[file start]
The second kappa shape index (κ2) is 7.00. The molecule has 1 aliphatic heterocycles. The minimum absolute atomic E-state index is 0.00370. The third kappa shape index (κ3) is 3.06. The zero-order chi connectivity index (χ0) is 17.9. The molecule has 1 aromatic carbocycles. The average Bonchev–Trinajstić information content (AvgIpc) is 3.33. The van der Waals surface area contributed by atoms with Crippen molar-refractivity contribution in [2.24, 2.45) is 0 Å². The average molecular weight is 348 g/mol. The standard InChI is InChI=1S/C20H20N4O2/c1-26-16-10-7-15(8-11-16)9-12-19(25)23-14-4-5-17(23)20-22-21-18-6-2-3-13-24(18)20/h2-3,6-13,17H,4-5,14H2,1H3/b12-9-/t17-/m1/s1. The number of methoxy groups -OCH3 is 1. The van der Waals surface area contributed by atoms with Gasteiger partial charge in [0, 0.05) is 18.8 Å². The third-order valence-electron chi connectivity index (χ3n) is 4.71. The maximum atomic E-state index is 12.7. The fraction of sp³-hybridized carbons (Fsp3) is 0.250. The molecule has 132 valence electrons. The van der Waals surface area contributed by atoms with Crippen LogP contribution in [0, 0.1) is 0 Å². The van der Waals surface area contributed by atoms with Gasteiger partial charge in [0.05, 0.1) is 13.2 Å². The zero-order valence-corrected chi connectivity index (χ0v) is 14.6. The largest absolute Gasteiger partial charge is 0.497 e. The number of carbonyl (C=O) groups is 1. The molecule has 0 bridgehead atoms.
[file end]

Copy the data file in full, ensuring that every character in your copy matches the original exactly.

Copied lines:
The second kappa shape index (κ2) is 7.00. The molecule has 1 aliphatic heterocycles. The minimum absolute atomic E-state index is 0.00370. The third kappa shape index (κ3) is 3.06. The zero-order chi connectivity index (χ0) is 17.9. The molecule has 1 aromatic carbocycles. The average Bonchev–Trinajstić information content (AvgIpc) is 3.33. The van der Waals surface area contributed by atoms with Crippen molar-refractivity contribution in [2.24, 2.45) is 0 Å². The average molecular weight is 348 g/mol. The standard InChI is InChI=1S/C20H20N4O2/c1-26-16-10-7-15(8-11-16)9-12-19(25)23-14-4-5-17(23)20-22-21-18-6-2-3-13-24(18)20/h2-3,6-13,17H,4-5,14H2,1H3/b12-9-/t17-/m1/s1. The number of methoxy groups -OCH3 is 1. The van der Waals surface area contributed by atoms with Gasteiger partial charge in [0, 0.05) is 18.8 Å². The third-order valence-electron chi connectivity index (χ3n) is 4.71. The maximum atomic E-state index is 12.7. The fraction of sp³-hybridized carbons (Fsp3) is 0.250. The molecule has 132 valence electrons. The van der Waals surface area contributed by atoms with Crippen LogP contribution in [0, 0.1) is 0 Å². The van der Waals surface area contributed by atoms with Gasteiger partial charge in [0.05, 0.1) is 13.2 Å². The zero-order valence-corrected chi connectivity index (χ0v) is 14.6. The largest absolute Gasteiger partial charge is 0.497 e. The number of carbonyl (C=O) groups is 1. The molecule has 0 bridgehead atoms.